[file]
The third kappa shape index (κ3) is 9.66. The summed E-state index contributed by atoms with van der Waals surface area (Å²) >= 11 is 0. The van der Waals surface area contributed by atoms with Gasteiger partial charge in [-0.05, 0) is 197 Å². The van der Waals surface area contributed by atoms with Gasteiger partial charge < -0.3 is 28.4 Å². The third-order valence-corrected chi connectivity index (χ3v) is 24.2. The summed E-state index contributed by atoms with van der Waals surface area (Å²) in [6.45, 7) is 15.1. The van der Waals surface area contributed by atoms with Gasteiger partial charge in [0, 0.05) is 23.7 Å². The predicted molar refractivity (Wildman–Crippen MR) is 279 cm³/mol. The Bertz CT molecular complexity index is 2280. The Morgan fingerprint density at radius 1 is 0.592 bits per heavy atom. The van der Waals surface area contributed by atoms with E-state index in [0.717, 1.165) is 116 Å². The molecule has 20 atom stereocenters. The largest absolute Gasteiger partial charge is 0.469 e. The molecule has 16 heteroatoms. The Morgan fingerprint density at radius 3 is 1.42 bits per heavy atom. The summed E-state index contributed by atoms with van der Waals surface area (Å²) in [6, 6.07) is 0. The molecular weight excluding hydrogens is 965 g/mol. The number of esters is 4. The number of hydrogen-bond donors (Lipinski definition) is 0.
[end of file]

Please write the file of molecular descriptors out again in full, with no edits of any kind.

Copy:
The third kappa shape index (κ3) is 9.66. The summed E-state index contributed by atoms with van der Waals surface area (Å²) >= 11 is 0. The van der Waals surface area contributed by atoms with Gasteiger partial charge in [-0.05, 0) is 197 Å². The van der Waals surface area contributed by atoms with Gasteiger partial charge < -0.3 is 28.4 Å². The third-order valence-corrected chi connectivity index (χ3v) is 24.2. The summed E-state index contributed by atoms with van der Waals surface area (Å²) in [6.45, 7) is 15.1. The van der Waals surface area contributed by atoms with Gasteiger partial charge in [0, 0.05) is 23.7 Å². The predicted molar refractivity (Wildman–Crippen MR) is 279 cm³/mol. The Bertz CT molecular complexity index is 2280. The Morgan fingerprint density at radius 1 is 0.592 bits per heavy atom. The van der Waals surface area contributed by atoms with E-state index in [0.717, 1.165) is 116 Å². The molecule has 20 atom stereocenters. The largest absolute Gasteiger partial charge is 0.469 e. The molecule has 16 heteroatoms. The Morgan fingerprint density at radius 3 is 1.42 bits per heavy atom. The summed E-state index contributed by atoms with van der Waals surface area (Å²) in [6, 6.07) is 0. The molecular weight excluding hydrogens is 965 g/mol. The number of esters is 4. The number of hydrogen-bond donors (Lipinski definition) is 0.